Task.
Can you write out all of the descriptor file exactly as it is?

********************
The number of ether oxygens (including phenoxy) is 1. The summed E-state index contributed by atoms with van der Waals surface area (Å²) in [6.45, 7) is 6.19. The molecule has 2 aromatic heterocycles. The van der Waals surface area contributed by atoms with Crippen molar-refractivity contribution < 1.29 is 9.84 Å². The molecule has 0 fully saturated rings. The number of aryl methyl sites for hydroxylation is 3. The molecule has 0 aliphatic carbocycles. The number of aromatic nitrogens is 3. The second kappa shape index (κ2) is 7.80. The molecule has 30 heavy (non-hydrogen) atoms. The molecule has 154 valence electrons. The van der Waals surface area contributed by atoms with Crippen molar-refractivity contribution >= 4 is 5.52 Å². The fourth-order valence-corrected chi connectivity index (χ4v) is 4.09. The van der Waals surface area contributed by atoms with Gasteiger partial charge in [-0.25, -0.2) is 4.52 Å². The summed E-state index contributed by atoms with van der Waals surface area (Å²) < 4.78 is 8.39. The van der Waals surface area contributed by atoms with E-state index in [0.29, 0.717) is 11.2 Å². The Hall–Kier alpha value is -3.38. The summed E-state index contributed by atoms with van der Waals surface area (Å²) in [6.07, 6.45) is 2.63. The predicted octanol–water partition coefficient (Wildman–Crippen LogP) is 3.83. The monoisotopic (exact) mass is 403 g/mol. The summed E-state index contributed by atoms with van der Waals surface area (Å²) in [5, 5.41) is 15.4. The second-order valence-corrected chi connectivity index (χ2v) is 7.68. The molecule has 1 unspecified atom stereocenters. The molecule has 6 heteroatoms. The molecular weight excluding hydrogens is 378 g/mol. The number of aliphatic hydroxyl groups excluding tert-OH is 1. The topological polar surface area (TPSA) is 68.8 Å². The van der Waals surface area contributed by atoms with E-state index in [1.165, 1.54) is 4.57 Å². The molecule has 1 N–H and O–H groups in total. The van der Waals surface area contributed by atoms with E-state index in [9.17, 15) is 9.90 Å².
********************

The number of ether oxygens (including phenoxy) is 1. The summed E-state index contributed by atoms with van der Waals surface area (Å²) in [6.45, 7) is 6.19. The molecule has 2 aromatic heterocycles. The van der Waals surface area contributed by atoms with Crippen molar-refractivity contribution < 1.29 is 9.84 Å². The molecule has 0 fully saturated rings. The number of aryl methyl sites for hydroxylation is 3. The molecule has 0 aliphatic carbocycles. The number of aromatic nitrogens is 3. The second kappa shape index (κ2) is 7.80. The molecule has 30 heavy (non-hydrogen) atoms. The molecule has 154 valence electrons. The van der Waals surface area contributed by atoms with Crippen molar-refractivity contribution >= 4 is 5.52 Å². The fourth-order valence-corrected chi connectivity index (χ4v) is 4.09. The van der Waals surface area contributed by atoms with Gasteiger partial charge in [-0.25, -0.2) is 4.52 Å². The summed E-state index contributed by atoms with van der Waals surface area (Å²) < 4.78 is 8.39. The van der Waals surface area contributed by atoms with E-state index in [0.29, 0.717) is 11.2 Å². The Hall–Kier alpha value is -3.38. The summed E-state index contributed by atoms with van der Waals surface area (Å²) in [6.07, 6.45) is 2.63. The predicted octanol–water partition coefficient (Wildman–Crippen LogP) is 3.83. The monoisotopic (exact) mass is 403 g/mol. The summed E-state index contributed by atoms with van der Waals surface area (Å²) in [5, 5.41) is 15.4. The second-order valence-corrected chi connectivity index (χ2v) is 7.68. The molecule has 1 unspecified atom stereocenters. The molecule has 6 heteroatoms. The molecular weight excluding hydrogens is 378 g/mol. The number of aliphatic hydroxyl groups excluding tert-OH is 1. The topological polar surface area (TPSA) is 68.8 Å². The van der Waals surface area contributed by atoms with E-state index in [1.165, 1.54) is 4.57 Å². The molecule has 1 N–H and O–H groups in total. The van der Waals surface area contributed by atoms with E-state index in [9.17, 15) is 9.90 Å².